1. Seeing your friends be rude to their parents, while meanwhile knowing your own parents would kill you if you tried any of that.
2. Being told to study hard and not be like “your American friends”.
3. But then being called “so American” when you’ve done something wrong.
4. Introducing your friends and S.O.’s to cuisine they may not be ready for.
5. And enduring some classic lost in translation moments between them and your parents.
6. Being strongly encouraged to find someone with a similar cultural background.
7. Being asked by your friends to say words “in your language”.
8. And then disappointing people when you don’t know that many.
9. Not to mention being shamed by your family for not knowing your native tongue well enough.
10. That constant struggle of being practically force-fed at the dinner table, followed by being told you've gained weight.
"Why don't you eat more?"
11. Bringing in school lunches that raised a lot of questions.
12. And having to answer “where are you REALLY from?” way too frequently.
Seriously -- think about the absurdity of that question.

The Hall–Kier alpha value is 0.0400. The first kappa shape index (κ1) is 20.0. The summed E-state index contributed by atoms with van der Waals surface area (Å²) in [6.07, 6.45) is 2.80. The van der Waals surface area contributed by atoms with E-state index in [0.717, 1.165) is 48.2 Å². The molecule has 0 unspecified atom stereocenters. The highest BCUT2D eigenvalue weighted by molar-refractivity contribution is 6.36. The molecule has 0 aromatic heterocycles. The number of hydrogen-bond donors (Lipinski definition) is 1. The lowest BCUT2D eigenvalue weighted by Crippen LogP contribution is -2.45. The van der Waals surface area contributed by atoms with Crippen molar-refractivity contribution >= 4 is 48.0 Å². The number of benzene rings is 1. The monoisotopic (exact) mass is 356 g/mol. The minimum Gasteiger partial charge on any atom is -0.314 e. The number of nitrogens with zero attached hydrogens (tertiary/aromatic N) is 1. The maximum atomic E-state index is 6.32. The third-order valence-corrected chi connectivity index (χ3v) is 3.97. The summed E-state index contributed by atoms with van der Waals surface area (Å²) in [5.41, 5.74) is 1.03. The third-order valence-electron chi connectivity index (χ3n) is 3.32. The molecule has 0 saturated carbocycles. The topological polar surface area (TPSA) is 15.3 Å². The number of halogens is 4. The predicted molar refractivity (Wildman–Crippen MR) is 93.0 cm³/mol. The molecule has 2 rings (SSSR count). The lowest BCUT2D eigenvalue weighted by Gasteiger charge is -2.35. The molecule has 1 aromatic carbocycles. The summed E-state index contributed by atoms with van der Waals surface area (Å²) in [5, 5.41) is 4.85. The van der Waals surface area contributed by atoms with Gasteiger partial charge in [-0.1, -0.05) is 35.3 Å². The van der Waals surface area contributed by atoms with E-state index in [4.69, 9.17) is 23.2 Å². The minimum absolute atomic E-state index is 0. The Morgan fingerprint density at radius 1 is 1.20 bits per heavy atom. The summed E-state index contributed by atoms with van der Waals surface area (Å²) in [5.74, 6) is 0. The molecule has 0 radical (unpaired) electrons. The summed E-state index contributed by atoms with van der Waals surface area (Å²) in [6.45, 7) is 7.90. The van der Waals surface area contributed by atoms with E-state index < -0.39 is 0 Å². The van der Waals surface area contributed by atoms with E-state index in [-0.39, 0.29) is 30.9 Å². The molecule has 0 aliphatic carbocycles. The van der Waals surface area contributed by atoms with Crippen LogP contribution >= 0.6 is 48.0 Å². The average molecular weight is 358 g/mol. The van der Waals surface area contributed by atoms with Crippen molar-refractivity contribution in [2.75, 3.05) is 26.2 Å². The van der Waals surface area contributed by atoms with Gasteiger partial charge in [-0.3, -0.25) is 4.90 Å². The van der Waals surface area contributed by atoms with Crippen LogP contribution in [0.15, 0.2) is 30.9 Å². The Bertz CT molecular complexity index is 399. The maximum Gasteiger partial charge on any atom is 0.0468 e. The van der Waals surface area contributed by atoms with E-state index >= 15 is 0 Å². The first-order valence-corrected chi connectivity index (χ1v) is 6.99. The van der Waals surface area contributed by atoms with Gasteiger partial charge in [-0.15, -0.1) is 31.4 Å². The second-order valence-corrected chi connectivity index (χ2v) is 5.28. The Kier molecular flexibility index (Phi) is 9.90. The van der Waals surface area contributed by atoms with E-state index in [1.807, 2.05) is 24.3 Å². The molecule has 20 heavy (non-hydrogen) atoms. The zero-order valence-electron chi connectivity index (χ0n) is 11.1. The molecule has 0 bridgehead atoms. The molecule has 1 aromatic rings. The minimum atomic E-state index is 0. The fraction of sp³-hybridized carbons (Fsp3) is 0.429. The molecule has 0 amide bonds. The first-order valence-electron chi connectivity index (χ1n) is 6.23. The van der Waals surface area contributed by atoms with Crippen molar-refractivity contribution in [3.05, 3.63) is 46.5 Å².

13. Being enormously, passive-aggressively guilt-tripped if you don’t call your grandparents regularly.
14. Always being given that speech about your parents' immigration hardships everytime you complain too much.
"Jake doesn't like me back."
"Oh, really? Did I tell you about the time we were on welfare and all lived in a cramped one-bedroom apartment so you could have a future?"
15. And feeling criticized for even tiny mistakes because you're expected to do better.
There's always the pressure to accomplish even more than your parents because you were actually born here.
16. Only being encouraged to pursue something lucrative or something you’re really, really, really good at.
And not being given any extra points for getting into a top-level university or landing a dream job because that's already what you're supposed to be doing.